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Central Bank raises interest rate to 7.5 pct

28 January 2022 17:57 (UTC+04:00)
Central Bank raises interest rate to 7.5 pct

By Ayya Lmahamad

Azerbaijan's Central Bank Board has decided to raise the interest rate by 0.25 percentage points, from 7.25 to 7.5 percent, Trend has reported.

Central Bank Board Chairman Elman Rustamov made the remarks at a press conference on January 28.

The chairman stated that the upper limit of the interest rate corridor raised from 8 to 9 percent, while the lower limit remained unchanged at 6 percent.

It was noted that the decision was made based on the forecast of short-term and medium-term inflationary factors, taking into account the impact of increasing inflationary processes in the global economy, in particular, the transfer of rising prices for food and raw materials, transportation and logistics costs, as well as the processes of liberalization of regulated prices and tariffs to the national economy amid the growing balanced domestic demand.


Rustamov stated that the inflation in Azerbaijan in 2021 was 6.75 percent.

Noting that the country's export prices increased by more than 20 percent last year, he added that the cost of transporting goods has also increased. Furthermore, he stated that Azerbaijan's exports of goods from the oil and non-oil sectors increased during this time period.

He added that annual inflation in Azerbaijan is expected to be higher than the target range (2 to 6 percent), at around 6.6-7.5 percent in 2022.

According to him, the Central Bank expects annual inflation to be close to the target range in 2023.

Currency rate

Rustamov emphasized that the Azerbaijani manat's currency rate will be stable in 2022.

Rustamov stated that the Central Bank has pursued a neutral policy in this regard rather than a defensive policy, emphasizing that the Bank is interested in protecting national currency from revaluation rather than devaluation.

He stated that prior to the second devaluation of the manat in 2015, $10 billion was spent to maintain the exchange rate of the manat, which is a historical fact for Azerbaijan, but the national currency has fallen in value once more.

"We have survived difficult times and continue to live on. The global economic crisis that began in June 2014, the prolonged and sharp decline in oil prices created serious problems with the country's balance of payments. At that time, serious construction work was going on in Azerbaijan. There were many transfers to the state budget at the expense of oil revenues. Therefore, the sharp decline in oil prices threatened the loss of currency reserves," he said.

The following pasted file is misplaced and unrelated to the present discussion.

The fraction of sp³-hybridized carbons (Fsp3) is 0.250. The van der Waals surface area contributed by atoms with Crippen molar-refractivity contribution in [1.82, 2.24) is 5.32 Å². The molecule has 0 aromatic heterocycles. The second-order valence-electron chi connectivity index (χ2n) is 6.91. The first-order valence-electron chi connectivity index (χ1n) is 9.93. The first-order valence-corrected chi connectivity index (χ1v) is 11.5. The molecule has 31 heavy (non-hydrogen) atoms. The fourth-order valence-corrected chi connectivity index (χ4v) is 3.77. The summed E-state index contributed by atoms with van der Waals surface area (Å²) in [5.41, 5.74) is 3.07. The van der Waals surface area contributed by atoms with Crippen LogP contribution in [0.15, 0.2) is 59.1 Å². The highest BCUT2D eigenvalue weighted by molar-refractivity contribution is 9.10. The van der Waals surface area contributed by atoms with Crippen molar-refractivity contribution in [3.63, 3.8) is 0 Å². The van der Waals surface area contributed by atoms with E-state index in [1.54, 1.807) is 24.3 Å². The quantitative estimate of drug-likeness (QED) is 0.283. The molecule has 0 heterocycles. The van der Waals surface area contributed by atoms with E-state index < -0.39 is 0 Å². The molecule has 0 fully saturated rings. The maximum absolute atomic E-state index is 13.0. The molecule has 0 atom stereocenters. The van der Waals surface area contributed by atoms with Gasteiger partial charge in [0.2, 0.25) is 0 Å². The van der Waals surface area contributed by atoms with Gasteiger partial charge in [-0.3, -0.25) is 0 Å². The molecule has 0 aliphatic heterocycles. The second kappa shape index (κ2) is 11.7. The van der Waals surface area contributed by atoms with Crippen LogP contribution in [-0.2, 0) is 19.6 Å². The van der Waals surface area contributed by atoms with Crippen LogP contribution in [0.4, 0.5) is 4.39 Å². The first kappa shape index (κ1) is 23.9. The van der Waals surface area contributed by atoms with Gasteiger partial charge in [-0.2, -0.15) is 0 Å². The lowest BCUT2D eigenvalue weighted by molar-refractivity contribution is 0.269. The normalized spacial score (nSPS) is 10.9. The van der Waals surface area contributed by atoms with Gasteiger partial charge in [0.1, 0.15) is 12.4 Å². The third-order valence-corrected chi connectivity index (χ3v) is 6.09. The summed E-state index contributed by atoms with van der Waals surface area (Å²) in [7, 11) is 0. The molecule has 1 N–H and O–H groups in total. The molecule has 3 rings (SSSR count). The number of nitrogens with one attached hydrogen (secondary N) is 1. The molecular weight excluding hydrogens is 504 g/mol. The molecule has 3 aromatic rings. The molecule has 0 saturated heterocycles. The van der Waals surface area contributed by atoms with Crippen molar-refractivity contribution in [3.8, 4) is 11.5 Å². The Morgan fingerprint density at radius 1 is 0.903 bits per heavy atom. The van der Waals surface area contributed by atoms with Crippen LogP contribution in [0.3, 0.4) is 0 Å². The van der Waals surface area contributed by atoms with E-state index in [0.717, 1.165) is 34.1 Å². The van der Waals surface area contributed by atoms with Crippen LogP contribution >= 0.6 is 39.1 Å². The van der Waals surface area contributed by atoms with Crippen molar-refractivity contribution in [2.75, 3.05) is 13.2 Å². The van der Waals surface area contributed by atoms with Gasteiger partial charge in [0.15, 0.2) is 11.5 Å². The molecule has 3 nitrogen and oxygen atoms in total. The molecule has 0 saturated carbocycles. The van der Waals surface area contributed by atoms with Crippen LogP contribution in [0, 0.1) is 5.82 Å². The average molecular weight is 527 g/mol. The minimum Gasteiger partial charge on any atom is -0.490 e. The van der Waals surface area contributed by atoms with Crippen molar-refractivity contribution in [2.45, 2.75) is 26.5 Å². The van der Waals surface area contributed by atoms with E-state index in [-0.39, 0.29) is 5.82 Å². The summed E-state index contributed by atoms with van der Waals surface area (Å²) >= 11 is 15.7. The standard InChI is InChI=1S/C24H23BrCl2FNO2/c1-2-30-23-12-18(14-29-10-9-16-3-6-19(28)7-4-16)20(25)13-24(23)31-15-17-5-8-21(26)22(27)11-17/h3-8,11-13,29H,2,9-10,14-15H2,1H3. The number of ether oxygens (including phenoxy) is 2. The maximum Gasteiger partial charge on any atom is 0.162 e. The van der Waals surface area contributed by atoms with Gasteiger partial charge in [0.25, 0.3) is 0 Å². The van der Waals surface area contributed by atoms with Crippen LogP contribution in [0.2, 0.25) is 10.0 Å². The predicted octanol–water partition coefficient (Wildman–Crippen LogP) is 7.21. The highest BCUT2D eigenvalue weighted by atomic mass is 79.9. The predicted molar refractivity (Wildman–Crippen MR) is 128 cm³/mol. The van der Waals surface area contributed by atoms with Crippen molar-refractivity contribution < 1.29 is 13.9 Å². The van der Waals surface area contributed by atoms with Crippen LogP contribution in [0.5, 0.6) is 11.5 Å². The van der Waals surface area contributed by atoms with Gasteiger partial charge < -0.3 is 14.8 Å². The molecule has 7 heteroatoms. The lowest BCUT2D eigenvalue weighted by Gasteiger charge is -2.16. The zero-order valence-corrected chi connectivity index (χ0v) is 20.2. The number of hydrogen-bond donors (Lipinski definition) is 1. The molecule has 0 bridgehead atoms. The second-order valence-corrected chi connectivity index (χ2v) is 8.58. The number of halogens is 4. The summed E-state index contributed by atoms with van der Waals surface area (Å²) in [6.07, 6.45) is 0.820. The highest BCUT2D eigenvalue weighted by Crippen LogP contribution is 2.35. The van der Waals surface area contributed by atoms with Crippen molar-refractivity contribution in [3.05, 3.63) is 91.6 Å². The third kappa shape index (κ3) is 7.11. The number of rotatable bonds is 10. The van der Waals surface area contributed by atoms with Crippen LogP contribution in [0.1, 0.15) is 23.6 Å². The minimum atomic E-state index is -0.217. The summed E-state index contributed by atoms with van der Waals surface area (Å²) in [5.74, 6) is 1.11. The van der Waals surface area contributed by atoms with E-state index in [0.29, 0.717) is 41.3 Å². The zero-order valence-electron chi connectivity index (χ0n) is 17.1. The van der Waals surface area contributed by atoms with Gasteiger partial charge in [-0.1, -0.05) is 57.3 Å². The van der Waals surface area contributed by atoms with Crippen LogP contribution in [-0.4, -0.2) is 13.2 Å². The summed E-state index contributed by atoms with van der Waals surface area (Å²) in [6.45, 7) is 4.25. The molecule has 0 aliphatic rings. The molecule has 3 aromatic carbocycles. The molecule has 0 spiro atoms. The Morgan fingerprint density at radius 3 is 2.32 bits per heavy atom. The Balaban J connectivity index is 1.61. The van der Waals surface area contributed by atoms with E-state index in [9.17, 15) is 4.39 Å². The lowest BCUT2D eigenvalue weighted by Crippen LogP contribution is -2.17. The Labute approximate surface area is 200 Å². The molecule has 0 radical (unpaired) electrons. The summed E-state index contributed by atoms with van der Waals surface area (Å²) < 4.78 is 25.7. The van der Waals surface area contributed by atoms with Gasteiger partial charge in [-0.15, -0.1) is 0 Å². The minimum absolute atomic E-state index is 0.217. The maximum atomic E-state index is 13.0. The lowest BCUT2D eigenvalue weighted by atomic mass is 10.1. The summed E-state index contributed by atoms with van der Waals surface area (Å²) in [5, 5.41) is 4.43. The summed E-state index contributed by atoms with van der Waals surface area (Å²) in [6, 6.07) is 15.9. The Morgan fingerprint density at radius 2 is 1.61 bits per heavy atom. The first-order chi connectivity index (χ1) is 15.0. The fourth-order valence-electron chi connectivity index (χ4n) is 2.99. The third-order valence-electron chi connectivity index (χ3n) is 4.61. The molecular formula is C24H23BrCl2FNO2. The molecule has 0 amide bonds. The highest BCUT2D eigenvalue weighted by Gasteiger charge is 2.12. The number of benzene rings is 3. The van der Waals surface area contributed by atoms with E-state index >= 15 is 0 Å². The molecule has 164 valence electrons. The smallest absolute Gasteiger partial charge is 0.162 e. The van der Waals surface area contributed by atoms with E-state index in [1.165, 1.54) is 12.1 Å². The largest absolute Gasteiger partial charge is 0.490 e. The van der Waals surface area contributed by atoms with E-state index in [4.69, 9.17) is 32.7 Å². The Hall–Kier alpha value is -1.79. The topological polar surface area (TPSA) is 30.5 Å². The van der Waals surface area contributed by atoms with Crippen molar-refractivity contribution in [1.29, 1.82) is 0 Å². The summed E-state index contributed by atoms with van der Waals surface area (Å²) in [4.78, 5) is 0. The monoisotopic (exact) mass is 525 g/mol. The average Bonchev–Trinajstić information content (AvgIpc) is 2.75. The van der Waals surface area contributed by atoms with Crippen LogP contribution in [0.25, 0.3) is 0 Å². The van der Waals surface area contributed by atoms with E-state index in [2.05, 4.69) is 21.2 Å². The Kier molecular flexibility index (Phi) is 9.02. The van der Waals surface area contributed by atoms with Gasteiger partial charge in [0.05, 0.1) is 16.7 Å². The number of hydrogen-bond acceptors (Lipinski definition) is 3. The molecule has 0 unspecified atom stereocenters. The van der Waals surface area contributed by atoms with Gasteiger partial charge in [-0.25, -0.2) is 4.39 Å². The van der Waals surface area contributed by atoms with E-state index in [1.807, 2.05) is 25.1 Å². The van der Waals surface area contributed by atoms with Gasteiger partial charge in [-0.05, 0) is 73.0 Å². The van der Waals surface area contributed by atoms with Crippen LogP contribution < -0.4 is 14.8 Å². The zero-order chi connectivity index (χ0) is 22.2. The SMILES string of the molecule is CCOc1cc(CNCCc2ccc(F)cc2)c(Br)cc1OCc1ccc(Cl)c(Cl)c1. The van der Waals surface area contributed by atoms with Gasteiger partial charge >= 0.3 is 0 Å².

According to Rustamov, Azerbaijan's current account balance could reach 10 percent of GDP by 2022. He emphasized that this is possible if the world market price of a barrel of oil averages $70.

"If the oil price reaches $50, then the current account balance will be about four percent of GDP," he said.

Foreign currency

Noting that demand for foreign currency in Azerbaijan is expected to rise in February 2022, he added that the sale of foreign currency at Central Bank auctions increased in January 2021.

"This is due to the increase in expenditures of the state budget last year and the issuance of a great volume of cash in circulation," he said.

Cooperation agreement

Rustamov stated that the Central Bank intends to sign an agreement with the international consulting firm McKinsey in February and to develop a new model of financial institution development in the country. He stated that the agreement will apply not only to Azerbaijani banks but also to insurance companies and other financial institutions.

"I can say that within this document new management methods will be established, a different ecosystem will be created, problems of banks and ways to solve them will be studied, and a strategy for the development of financial institutions on the new model will be prepared," he said.

Insurance sector

Simultaneously, Central Bank Director-General Ziya Aliyev stated that the bank sees digitalization in the insurance sector as the top priority for industry development.

Noting that insurance premiums increased by 16 percent in 2021, he emphasized that this growth dynamic was maintained even during the coronavirus pandemic.

"We predict that growth will continue in the future. First and foremost, we hope to see growth in compulsory insurance. At the same time, we are working to raise awareness of insurance and insurance services. Digitalization of insurance services is one of the main directions of our activity development. One of our main objectives for the near future is to regulate the prices for voluntary insurance," he said.


Ayya Lmahamad is AzerNews’ staff journalist, follow her on Twitter: @AyyaLmahamad

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